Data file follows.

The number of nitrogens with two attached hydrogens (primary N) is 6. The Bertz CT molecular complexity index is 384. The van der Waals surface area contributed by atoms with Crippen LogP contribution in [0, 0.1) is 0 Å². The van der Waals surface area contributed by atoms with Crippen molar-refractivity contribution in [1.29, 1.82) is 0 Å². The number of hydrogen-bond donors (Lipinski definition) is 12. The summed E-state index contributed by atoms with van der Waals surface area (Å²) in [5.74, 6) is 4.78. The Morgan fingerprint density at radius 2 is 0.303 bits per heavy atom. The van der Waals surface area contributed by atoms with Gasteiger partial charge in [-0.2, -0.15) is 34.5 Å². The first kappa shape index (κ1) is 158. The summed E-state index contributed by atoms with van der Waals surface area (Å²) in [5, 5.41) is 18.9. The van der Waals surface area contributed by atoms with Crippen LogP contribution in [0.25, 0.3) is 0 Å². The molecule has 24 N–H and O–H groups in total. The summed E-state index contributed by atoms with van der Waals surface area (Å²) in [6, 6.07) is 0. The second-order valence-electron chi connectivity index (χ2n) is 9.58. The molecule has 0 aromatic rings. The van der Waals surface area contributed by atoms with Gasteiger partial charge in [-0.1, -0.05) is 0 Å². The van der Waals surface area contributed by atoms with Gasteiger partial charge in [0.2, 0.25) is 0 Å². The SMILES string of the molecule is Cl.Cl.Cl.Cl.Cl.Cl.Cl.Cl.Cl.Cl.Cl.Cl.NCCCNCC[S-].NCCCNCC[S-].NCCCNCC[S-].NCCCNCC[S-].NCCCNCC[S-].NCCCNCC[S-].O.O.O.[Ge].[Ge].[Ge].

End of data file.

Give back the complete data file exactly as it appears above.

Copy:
The number of nitrogens with two attached hydrogens (primary N) is 6. The Bertz CT molecular complexity index is 384. The van der Waals surface area contributed by atoms with Crippen LogP contribution in [0, 0.1) is 0 Å². The van der Waals surface area contributed by atoms with Crippen molar-refractivity contribution in [1.29, 1.82) is 0 Å². The number of hydrogen-bond donors (Lipinski definition) is 12. The summed E-state index contributed by atoms with van der Waals surface area (Å²) in [5.74, 6) is 4.78. The Morgan fingerprint density at radius 2 is 0.303 bits per heavy atom. The van der Waals surface area contributed by atoms with Gasteiger partial charge in [-0.2, -0.15) is 34.5 Å². The first kappa shape index (κ1) is 158. The summed E-state index contributed by atoms with van der Waals surface area (Å²) in [5, 5.41) is 18.9. The van der Waals surface area contributed by atoms with Crippen LogP contribution in [0.25, 0.3) is 0 Å². The molecule has 24 N–H and O–H groups in total. The summed E-state index contributed by atoms with van der Waals surface area (Å²) in [6, 6.07) is 0. The second-order valence-electron chi connectivity index (χ2n) is 9.58. The molecule has 0 aromatic rings. The van der Waals surface area contributed by atoms with Gasteiger partial charge in [-0.1, -0.05) is 0 Å². The van der Waals surface area contributed by atoms with Gasteiger partial charge in [0.2, 0.25) is 0 Å². The SMILES string of the molecule is Cl.Cl.Cl.Cl.Cl.Cl.Cl.Cl.Cl.Cl.Cl.Cl.NCCCNCC[S-].NCCCNCC[S-].NCCCNCC[S-].NCCCNCC[S-].NCCCNCC[S-].NCCCNCC[S-].O.O.O.[Ge].[Ge].[Ge].